Spending a day with River the Guardians | Nature for Health

Spending a day with River the Guardians | Nature for Health

© Graham Davies

Our intern Sam takes you through his experience of volunteering with the Our River Wellbeing project.

I wasn’t sure what to expect when I got the invitation to volunteer with a group of strangers on a project about River Wellbeing. I sort of thought that I’d quite quickly become one of many, working seriously yet passionately on removing some plants from a riverside, with the only true voices coming from the birds above. This isn’t to say I thought it’d be unpleasant or boring, just that I imagined it to be focused exclusively on the work at hand. Well thankfully, I was absolutely and unequivocally wrong.

After turning up 10 minutes late, I was greeted by a car park full of smiling, socially-distanced strangers, kitted out in everything from waterproof overalls and thick hats, to regular jeans and rugged walking-boots. After stumbling into the action, saying hello and listening to Helen Carter-Emsell, today's project officer, give a little introduction on the plan of the day, we all walked towards a wooded area, chatting and introducing ourselves to each other as we went. The main task of the day was to carry out some tree maintenance and that’s what I’d prepared myself for. However, this expectation quickly changed when we arrived at the location. At its centre was a hand-crafted, wooden, communal paradise. It had a large canopy over the area, a large pond to its side and woodland all around it. Dotted around the site were bird boxes, wood heaps for insects, metal sheeting for reptiles and all sorts of other wildlife-supporting infrastructure. Within 10 minutes, Helen, pointed out a Buzzard gliding overhead. It was the perfect retreat from my regular routine.

The project I volunteered for is called the River Wellbeing Project and, as you could probably already guess, it focuses on more than just hand-to-land work. The project is equally concerned with making sure that its volunteers end the session feeling better than they did when it began. That’s a big part of why the space had been created, to make it a welcoming, supportive and comfortable area for volunteers to relax in. As we all gathered in the area, spaced out with our own personal seating, Helen let us know that we could do a number of tasks and didn’t need to work on the trees if we didn’t want to. Because I was new there, I thought I’d start by chatting to some of the other volunteers as they got on with different jobs such as lighting a fire, making hazel hurdles or, as I was eventually doing, creating wooden stakes to hold steps in place.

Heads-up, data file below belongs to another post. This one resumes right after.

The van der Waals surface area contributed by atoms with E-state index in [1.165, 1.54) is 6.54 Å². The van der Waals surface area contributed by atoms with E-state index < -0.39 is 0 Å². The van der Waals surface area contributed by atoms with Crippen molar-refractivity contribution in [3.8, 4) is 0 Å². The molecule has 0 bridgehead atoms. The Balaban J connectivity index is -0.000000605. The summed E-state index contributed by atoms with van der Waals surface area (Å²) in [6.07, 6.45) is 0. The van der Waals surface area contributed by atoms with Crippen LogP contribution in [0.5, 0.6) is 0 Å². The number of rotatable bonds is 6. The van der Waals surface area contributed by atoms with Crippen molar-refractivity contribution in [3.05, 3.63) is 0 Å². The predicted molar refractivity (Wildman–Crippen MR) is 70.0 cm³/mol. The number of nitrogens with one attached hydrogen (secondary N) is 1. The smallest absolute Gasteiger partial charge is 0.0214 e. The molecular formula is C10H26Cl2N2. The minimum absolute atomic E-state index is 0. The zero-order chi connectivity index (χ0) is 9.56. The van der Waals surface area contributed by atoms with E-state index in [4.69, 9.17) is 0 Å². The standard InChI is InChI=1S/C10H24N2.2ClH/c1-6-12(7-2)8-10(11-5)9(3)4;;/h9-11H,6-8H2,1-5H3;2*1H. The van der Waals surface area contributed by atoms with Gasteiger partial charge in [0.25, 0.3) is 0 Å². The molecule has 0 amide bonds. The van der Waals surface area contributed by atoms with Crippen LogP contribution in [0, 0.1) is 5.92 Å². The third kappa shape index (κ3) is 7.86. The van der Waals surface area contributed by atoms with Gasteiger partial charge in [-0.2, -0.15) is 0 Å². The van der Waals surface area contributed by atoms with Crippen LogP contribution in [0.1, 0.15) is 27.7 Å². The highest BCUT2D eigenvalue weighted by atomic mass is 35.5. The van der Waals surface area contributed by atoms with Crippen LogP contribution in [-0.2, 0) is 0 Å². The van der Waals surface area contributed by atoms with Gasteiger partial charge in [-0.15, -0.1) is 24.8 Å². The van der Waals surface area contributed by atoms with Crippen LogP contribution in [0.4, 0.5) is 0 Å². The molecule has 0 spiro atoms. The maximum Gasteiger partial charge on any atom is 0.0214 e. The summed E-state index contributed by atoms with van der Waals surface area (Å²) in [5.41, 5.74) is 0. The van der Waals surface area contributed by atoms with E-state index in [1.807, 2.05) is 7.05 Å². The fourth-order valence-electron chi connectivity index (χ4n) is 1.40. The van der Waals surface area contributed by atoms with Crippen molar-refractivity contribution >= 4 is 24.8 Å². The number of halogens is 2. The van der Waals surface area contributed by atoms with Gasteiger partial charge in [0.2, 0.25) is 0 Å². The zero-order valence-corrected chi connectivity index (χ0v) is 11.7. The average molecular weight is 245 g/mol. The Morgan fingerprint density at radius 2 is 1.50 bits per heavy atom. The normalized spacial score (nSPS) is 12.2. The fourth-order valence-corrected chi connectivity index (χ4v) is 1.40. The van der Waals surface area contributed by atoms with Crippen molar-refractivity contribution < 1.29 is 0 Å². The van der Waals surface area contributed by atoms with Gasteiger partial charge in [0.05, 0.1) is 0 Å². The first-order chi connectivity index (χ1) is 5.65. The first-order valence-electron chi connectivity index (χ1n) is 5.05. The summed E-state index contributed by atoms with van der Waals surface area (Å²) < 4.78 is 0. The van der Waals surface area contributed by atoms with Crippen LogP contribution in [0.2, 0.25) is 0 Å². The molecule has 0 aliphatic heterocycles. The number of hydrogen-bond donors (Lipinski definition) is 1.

The volunteers explained to me, individually and as a group, that this day of volunteering was their favourite day of the week, for some even of the month. It was a chance for them to take a break from the world. To engage with something simple, something that you could start and end in a few hours. Helen made sure we all knew that we could be as involved as we wanted to. There were separate places on the site where you could just sit by yourself to watch the action and the wildlife. As the day continued, more and more laughter was heard, not as a result of anything noteworthy, it was just coming from a group of people who were enjoying getting on with some simple jobs together. Overall, my experience there was outstanding. I felt immediately comfortable and also strongly engaged with the collective passion of the volunteers for wildlife and their conservation.

What’s more, being immersed in nature felt really great for my health and wellbeing. As it’s a huge passion of mine, I spoke to some of the volunteers about it. How I thought that health and wellbeing should be a big focus for conservation charities due to the mutual benefit that comes from human beings supporting nature. I believe that when you support nature, you’re in turn, supporting your own health and wellbeing. The rest of the volunteers really understood this message and agreed that nature does wonders for their health too. One story in particular, from a 28 year old named Carl, really struck me. His story will be posted in another blog. Like me, he truly felt that nature had significantly contributed to his recovery from ill-health. It reinforced my belief that nature’s positive effect on our health and wellbeing isn’t some romantic folkstory. It's a concrete fact that science continues to provide evidence for every day. 

Moving forward, I want to encourage you, particularly if you aren’t feeling your best, to find out about local volunteering opportunities with the Trust by clicking the link below. You might also like to learn more about nature and its effect on our health so consider visiting our new webpage, Nature for Health too. On it, you’ll find the science, the inspiration and the guidance needed to get you excited about nature and its ability to make us healthier, happier and more fulfilled.

If you've made it this far. Thanks for your time. 

Sending my best,